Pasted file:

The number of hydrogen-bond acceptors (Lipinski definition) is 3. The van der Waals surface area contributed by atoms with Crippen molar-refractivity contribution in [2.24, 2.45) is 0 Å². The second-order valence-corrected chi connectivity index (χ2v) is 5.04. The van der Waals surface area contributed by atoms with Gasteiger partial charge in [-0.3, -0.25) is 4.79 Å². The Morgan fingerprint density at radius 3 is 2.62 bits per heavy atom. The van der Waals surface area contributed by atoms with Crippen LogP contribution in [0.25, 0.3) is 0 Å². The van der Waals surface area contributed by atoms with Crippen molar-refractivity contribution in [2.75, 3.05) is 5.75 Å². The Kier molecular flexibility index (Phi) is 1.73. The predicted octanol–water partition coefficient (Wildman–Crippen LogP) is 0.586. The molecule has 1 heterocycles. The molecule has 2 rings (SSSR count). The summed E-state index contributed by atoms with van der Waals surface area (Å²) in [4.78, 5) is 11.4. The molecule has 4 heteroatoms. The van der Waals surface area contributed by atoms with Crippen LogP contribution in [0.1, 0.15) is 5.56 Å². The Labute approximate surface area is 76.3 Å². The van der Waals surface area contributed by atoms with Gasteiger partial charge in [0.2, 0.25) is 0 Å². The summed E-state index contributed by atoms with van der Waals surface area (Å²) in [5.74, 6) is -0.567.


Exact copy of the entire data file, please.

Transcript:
The number of hydrogen-bond acceptors (Lipinski definition) is 3. The van der Waals surface area contributed by atoms with Crippen molar-refractivity contribution in [2.24, 2.45) is 0 Å². The second-order valence-corrected chi connectivity index (χ2v) is 5.04. The van der Waals surface area contributed by atoms with Gasteiger partial charge in [-0.3, -0.25) is 4.79 Å². The Morgan fingerprint density at radius 3 is 2.62 bits per heavy atom. The van der Waals surface area contributed by atoms with Crippen LogP contribution in [0.25, 0.3) is 0 Å². The van der Waals surface area contributed by atoms with Crippen molar-refractivity contribution in [2.75, 3.05) is 5.75 Å². The Kier molecular flexibility index (Phi) is 1.73. The predicted octanol–water partition coefficient (Wildman–Crippen LogP) is 0.586. The molecule has 1 heterocycles. The molecule has 2 rings (SSSR count). The summed E-state index contributed by atoms with van der Waals surface area (Å²) in [4.78, 5) is 11.4. The molecule has 4 heteroatoms. The van der Waals surface area contributed by atoms with Crippen LogP contribution in [0.1, 0.15) is 5.56 Å². The Labute approximate surface area is 76.3 Å². The van der Waals surface area contributed by atoms with Gasteiger partial charge in [0.2, 0.25) is 0 Å². The summed E-state index contributed by atoms with van der Waals surface area (Å²) in [5.74, 6) is -0.567.